Chronic sleep loss and untreated sleep disorders are a serious public health concern — and it is time to attack them with the same urgency as campaigns against smoking, drunk driving and obesity, experts said at a recent meeting on sleep and sleep disorders at the National Institutes of Health.

The National Highway Traffic Safety Administration has estimated that 1 percent to 4 percent of highway crashes and 4 percent of fatal crashes are caused by sleepiness. Many sleep researchers think those numbers are too low.

"Sleepiness can kill you quick," said one expert. A driver who nods off at 60 mph can drift off the highway at a four-degree angle in less than four seconds, he said.

Drowsy driving represents perhaps the greatest risk to those who have inadequate sleep. Crashes linked to drowsy driving peak between 3 a.m. and 8 a.m.

While there is increasing research evidence on the harmful effects of disturbed sleep, getting the word out beyond the lab has lagged, specialists said.

Surgeon General Richard Carmona told the conference: "Improving health literacy on sleep disorders is long overdue." Several participants called for a surgeon general's report on sleep and public health, comparable to the landmark report on smoking and health in 1964 that started to tip the balance of public opinion on tobacco use.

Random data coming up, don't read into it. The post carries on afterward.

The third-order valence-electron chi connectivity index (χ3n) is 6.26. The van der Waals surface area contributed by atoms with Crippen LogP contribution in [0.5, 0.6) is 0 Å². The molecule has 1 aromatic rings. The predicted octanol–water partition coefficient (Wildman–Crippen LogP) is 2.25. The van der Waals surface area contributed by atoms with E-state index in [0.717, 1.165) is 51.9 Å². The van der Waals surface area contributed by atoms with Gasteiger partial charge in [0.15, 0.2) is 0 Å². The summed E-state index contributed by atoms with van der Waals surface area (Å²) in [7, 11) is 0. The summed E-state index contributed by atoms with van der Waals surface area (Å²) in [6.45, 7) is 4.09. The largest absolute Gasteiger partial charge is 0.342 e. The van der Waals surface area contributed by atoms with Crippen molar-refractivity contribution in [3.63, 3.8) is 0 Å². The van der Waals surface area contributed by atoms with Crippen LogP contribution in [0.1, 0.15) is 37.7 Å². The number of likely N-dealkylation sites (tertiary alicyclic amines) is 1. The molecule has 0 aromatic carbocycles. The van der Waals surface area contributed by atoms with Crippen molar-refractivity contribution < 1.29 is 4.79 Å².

According to the conference organizers, 50 million to 70 million Americans suffer health consequences of sleep disorders, sleep deprivation and excessive daytime sleepiness each year, adding about $15 billion to the nation's healthcare bill and costing industry about $50 billion in lost productivity.

The groups at risk for sleep-related vehicle crashes include those who sleep fewer than six hours a day; young adult males ages 16 to 24; commercial drivers; night-shift workers; those driving after prolonged work hours, such as medical residents at hospitals, and patients with untreated sleep disorders.

Dr. Daniel Buysse, a University of Pittsburgh psychiatrist, said it is time for physicians to stop regarding insomnia as "a nuisance symptom." It is a disorder with real consequences, he said, including increased absenteeism at work, higher risk of being involved in a motor vehicle accident and increased risk of cognitive decline in later years.